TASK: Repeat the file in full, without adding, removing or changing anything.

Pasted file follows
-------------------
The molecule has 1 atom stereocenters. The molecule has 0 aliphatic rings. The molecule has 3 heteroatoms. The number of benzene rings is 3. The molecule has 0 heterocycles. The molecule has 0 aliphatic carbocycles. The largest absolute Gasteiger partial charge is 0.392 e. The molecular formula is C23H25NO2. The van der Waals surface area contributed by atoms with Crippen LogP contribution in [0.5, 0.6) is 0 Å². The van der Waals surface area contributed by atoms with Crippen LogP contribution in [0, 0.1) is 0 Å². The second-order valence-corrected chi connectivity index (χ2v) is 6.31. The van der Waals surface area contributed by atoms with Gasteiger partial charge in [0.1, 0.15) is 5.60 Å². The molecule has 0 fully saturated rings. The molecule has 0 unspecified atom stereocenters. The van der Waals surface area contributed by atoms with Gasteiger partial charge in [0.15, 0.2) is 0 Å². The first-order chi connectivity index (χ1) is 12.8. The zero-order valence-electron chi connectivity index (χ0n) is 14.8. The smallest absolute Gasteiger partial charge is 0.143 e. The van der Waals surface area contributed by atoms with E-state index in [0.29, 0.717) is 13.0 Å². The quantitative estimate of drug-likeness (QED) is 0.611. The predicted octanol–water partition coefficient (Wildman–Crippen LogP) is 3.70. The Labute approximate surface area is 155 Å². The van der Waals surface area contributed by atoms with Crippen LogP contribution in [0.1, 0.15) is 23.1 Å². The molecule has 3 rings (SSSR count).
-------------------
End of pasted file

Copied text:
The molecule has 1 atom stereocenters. The molecule has 0 aliphatic rings. The molecule has 3 heteroatoms. The number of benzene rings is 3. The molecule has 0 heterocycles. The molecule has 0 aliphatic carbocycles. The largest absolute Gasteiger partial charge is 0.392 e. The molecular formula is C23H25NO2. The van der Waals surface area contributed by atoms with Crippen LogP contribution in [0.5, 0.6) is 0 Å². The van der Waals surface area contributed by atoms with Crippen LogP contribution in [0, 0.1) is 0 Å². The second-order valence-corrected chi connectivity index (χ2v) is 6.31. The van der Waals surface area contributed by atoms with Gasteiger partial charge in [0.1, 0.15) is 5.60 Å². The molecule has 0 fully saturated rings. The molecule has 0 unspecified atom stereocenters. The van der Waals surface area contributed by atoms with Gasteiger partial charge in [0.15, 0.2) is 0 Å². The first-order chi connectivity index (χ1) is 12.8. The zero-order valence-electron chi connectivity index (χ0n) is 14.8. The smallest absolute Gasteiger partial charge is 0.143 e. The van der Waals surface area contributed by atoms with E-state index in [0.29, 0.717) is 13.0 Å². The quantitative estimate of drug-likeness (QED) is 0.611. The predicted octanol–water partition coefficient (Wildman–Crippen LogP) is 3.70. The Labute approximate surface area is 155 Å². The van der Waals surface area contributed by atoms with Crippen LogP contribution in [0.1, 0.15) is 23.1 Å². The molecule has 3 rings (SSSR count).